in at about 6000 to 8000 lbs depending on the year . Right off the Jag is
NOT rated by Jaguar to tow anything remotely close to that .CanAM says
hey ,they don't know anything ,we can make it work ?So they hook up a trailer that clearly is way beyond the manafactures towing specs by a huge amount and WE on the forums don't know anything about towing cause they
did it anyway . Ill not even get into the v-6 town and country ,no point going
on going further with the comparison . I wanted to comment on Rednax post
as I believe it needs a response . I suggest anyone doubting the full frame
versus unibody construction go to their local wrecking yard and look around at crashed vehicals .While a unibody gets its strength from the unitized body
it is not stronger than a full framed vehical .First of all ,the body of a full framed vehical is welded together just as a unibody car is. it also then has
the added advantage of a full frame .No pickup trucks are unibody that I know of ,the cars of the 60s and 70s and station wagons were chosen as tow vehicals because of the strong frames . Today the Tow vehical choice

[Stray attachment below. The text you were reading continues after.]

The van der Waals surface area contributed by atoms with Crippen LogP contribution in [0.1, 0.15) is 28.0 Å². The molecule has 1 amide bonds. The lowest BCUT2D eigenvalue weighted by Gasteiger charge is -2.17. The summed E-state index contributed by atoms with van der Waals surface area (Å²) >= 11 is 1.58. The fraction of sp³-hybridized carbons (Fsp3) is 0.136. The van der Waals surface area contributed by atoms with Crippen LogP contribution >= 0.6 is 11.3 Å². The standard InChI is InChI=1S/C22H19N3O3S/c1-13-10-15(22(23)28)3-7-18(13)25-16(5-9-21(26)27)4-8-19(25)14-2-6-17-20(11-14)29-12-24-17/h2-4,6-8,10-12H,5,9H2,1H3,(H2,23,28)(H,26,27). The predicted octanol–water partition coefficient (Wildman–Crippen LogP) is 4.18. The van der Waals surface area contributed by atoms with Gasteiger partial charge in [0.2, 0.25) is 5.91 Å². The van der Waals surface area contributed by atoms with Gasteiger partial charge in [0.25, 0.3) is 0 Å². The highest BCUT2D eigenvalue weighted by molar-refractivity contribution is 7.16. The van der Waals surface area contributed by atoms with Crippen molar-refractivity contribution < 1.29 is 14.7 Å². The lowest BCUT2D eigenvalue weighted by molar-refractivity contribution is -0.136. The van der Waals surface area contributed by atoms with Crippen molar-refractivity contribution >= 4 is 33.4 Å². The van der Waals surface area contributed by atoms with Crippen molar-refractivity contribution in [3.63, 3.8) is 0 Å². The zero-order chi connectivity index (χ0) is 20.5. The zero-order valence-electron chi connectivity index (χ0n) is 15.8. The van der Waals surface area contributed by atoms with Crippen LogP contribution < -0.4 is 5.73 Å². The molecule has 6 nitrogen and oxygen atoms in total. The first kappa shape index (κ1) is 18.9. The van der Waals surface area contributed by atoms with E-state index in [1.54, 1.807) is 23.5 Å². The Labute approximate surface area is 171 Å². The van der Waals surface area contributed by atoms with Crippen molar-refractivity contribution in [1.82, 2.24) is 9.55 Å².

is the truck ,either a SUV or pickup .The vehicals brakes are of significant
importance to any tow vehical , CanAM is hoping the Jag or the minivan will NEVER need to rely on the TVs brakes in case of a trailer brake contoller failure or as has happened ,the hydralic contoller unit used in many airstreams today, has failed to operate . ANY intrepid or 300 that is towing and gets into
an accident most likely have not much left of the car compared to most any
full framed vehical .any 60s full frames full sized car certainly can and will
come thru an accident far better than any unibody .If you know 60s cars and
Ive owned many ,it is true .I don't think anyone is " getting off " on wheelbase or weight either,they are smart and know what they want and like and quite possibly what is SAFE for towing .The drivetrain stamina of any of the CanAm vehicals are all worth questioning ,Id like to know how Jaguar would respond on a vehical warranty where the car is exceeding its tow capacity by 4000 lbs right off the bat .For anyone here that defends the